Hollywood Writers Report
On May 18, 2011, the WGAW released the Executive Summary of its 2011 Hollywood Writers Report: Recession and Regression. The study examines writers’ employment and earnings by ethnicity, gender, and age from 2008 through 2009 in the motion picture and television industry. As in previous years, diverse writers face significant obstacles to employment in Hollywood. Some of the key findings in the summary include:
• Women writers’ overall employment share declined, driven by a one-point loss in the film sector, where women writers’ share dipped from 18% in 2007 to 17% in 2009.
• Although the employment share for women television writers remained stable (still a very low 28%), the earnings gap in television between male and female writers widened again – an 84% increase from the previous report, issued in 2009.
• While the minority share of television employment rebounded to 2005 levels (still a very low 10% up from 9%), the minority share of film employment declined to the lowest level in a decade (down from 6% to 5%).
• Despite the gain in television employment, the television earnings gap for minorities widened to the largest level in a decade. The television earnings gap for minorities more than doubled since the 2009 report.
• The employment rate remained flat for the largest group of older writers (age 41-50) at 61%; however the employment group for the youngest group of writers (under age 31), declined by four percentage points. TV writers age 51-60 had a decline of 1%, whereas writers age 61-70 actually had an increase of 1%.
The report was authored by Darnell Hunt, Ph.D., director of the Ralph J. Bunche Center for African American Studies and professor of sociology at UCLA. “From the initial project pitch to project completion, each phase of the production pipeline has the potential to serve as a barrier to or facilitator of increased diversity among industry writers,” Hunt states. “The WGAW is committed to working with the rest of the industry to ensure that the production pipeline is shaped less by the former and more by the latter. Diversity is not a luxury, not even in tough times. The Hollywood industry, in the final analysis, depends on increasingly diverse audiences and on the stories to which they can relate.”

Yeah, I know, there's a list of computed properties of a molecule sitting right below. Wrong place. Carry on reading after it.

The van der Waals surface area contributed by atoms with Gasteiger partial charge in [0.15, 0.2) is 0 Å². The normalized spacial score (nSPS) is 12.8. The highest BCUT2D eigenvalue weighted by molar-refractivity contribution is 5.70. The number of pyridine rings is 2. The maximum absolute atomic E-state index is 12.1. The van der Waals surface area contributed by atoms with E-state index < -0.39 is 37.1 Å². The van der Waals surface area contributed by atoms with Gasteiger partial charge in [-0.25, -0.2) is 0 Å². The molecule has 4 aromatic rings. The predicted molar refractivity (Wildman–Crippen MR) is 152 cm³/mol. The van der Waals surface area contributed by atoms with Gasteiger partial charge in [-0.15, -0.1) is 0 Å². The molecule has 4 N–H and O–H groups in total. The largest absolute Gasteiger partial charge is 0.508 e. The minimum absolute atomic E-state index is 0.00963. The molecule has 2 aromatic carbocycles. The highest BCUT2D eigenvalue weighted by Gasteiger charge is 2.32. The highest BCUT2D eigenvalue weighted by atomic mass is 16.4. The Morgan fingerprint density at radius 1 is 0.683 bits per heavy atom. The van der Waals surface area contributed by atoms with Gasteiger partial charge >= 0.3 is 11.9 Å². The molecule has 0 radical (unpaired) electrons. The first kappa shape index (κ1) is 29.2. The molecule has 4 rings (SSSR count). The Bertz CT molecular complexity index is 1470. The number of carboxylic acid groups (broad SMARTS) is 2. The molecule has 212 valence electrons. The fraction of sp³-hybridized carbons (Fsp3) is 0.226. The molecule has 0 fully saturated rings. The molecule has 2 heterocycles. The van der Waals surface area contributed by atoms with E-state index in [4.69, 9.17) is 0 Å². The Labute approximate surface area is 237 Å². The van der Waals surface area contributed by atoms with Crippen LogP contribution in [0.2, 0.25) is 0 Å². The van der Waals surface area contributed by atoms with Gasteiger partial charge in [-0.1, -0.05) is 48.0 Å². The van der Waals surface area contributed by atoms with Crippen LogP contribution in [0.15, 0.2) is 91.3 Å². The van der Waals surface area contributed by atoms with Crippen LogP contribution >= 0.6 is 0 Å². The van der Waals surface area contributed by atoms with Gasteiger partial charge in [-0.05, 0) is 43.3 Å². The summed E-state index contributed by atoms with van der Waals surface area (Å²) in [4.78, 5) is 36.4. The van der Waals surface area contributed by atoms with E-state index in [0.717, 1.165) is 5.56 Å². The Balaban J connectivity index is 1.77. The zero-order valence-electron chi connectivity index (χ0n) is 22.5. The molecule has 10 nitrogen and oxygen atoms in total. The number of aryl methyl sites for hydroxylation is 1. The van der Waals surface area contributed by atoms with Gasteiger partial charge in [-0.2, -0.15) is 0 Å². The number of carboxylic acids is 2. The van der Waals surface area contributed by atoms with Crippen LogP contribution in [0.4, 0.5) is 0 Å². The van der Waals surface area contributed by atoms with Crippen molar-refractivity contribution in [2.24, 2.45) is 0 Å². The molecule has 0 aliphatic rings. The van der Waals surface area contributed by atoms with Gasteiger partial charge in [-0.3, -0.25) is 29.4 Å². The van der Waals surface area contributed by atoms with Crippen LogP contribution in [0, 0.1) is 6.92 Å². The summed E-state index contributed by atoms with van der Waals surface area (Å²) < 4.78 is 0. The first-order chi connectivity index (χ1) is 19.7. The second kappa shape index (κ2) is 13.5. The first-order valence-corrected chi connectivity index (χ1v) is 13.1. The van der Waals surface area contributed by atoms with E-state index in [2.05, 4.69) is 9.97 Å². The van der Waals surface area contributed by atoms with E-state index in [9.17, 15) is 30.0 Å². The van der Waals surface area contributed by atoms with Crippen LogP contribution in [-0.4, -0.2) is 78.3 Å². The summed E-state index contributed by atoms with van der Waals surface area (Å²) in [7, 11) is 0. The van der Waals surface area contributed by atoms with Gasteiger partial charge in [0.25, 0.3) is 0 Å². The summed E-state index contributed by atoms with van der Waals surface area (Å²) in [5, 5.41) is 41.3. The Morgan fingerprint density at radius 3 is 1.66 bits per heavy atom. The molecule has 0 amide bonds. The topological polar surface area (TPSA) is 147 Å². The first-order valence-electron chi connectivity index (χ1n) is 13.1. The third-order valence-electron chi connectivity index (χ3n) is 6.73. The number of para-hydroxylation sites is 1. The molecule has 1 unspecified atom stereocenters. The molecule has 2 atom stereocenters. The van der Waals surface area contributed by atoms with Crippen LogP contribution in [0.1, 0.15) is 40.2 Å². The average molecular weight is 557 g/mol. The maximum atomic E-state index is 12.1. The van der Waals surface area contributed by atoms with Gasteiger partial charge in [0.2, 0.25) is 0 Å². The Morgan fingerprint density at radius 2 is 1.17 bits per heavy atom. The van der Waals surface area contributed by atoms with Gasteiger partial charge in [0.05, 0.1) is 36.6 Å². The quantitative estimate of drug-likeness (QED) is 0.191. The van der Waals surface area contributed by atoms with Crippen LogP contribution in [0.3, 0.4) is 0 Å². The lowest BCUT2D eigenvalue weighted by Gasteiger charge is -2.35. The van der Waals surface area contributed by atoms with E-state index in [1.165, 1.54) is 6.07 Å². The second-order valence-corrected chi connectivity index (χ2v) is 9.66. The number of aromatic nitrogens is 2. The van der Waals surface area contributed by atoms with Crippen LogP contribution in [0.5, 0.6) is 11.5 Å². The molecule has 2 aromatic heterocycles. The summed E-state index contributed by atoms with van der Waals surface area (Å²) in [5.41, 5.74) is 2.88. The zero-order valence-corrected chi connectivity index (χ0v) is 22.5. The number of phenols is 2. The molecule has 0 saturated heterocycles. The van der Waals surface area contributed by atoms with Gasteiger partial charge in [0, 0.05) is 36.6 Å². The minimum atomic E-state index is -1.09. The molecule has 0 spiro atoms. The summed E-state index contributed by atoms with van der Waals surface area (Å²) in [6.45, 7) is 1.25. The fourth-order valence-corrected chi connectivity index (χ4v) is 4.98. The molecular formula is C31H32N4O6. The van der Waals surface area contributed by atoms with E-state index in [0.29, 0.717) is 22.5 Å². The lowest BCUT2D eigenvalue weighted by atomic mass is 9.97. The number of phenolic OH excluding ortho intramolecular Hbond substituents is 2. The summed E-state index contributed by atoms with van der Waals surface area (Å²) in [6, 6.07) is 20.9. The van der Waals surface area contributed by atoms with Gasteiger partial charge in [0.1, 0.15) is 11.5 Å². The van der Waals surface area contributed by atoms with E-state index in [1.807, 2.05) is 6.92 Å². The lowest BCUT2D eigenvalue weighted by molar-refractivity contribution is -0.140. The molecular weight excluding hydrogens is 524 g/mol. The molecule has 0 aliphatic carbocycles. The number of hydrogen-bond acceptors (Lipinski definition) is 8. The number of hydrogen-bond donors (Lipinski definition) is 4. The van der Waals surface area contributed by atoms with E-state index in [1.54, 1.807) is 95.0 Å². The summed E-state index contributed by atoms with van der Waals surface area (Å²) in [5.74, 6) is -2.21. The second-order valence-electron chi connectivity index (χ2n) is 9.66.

The full report will be available in late summer. To view the 2011 Hollywood Writers Report’s Executive Summary, go to:
Protect IP Act
On May 12, Senator Patrick Leahy, chairman of the Senate Judiciary Committee, ranking member Senator Chuck Grassley, and the other seven bipartisan senators introduced the “Preventing Real Online Threats to Economic Creativity and Theft of Intellectual Property Act” (PROTECT IP Act). This legislation recognizes that parties such as ad networks, payment processors, ISPs, and search engines have a responsibility to help combat piracy and requires them to do so. In response to the new legislation, John Wells, president of the WGAW, said:
“The Guild supports Chairman Leahy’s bill, which strongly combats piracy while respecting free speech and the right to privacy. This legislation recognizes the need for both strong copyright protection and an open internet.”
The WGAW reaffirmed its commitment to curtailing piracy and protecting the copyrighted works its members create by working with Leahy to ensure passage of this legislation and by working with Congress on other problematic elements of international piracy that this bill does not address.
On May 6, the WGAE announced that Lion Television has agreed to recognize the Guild as the collective bargaining representative of its writers, producers, associate producers and researchers. Employees working on such shows as Cash Cab for Discovery Network, Megadrive for MTV, and History Detectives and America Revealed for PBS had voted for Guild representation in an election supervised by the National Labor Relations Board. The NLRB has just certified the election results. The Lion Television bargaining unit will include almost 100 people. Lion TV employees voted for Guild representation in December as part of an ongoing organizing campaign at many non-fiction basic cable production companies.
“We welcome the Lion employees into our creative community, where they will join thousands of other members who do some of the best work in television, film, radio, and digital. We are pleased that Lion respects their decision to become part of the Writers Guild and we look forward to a long and productive relationship,” said WGAE Executive Director Lowell Peterson.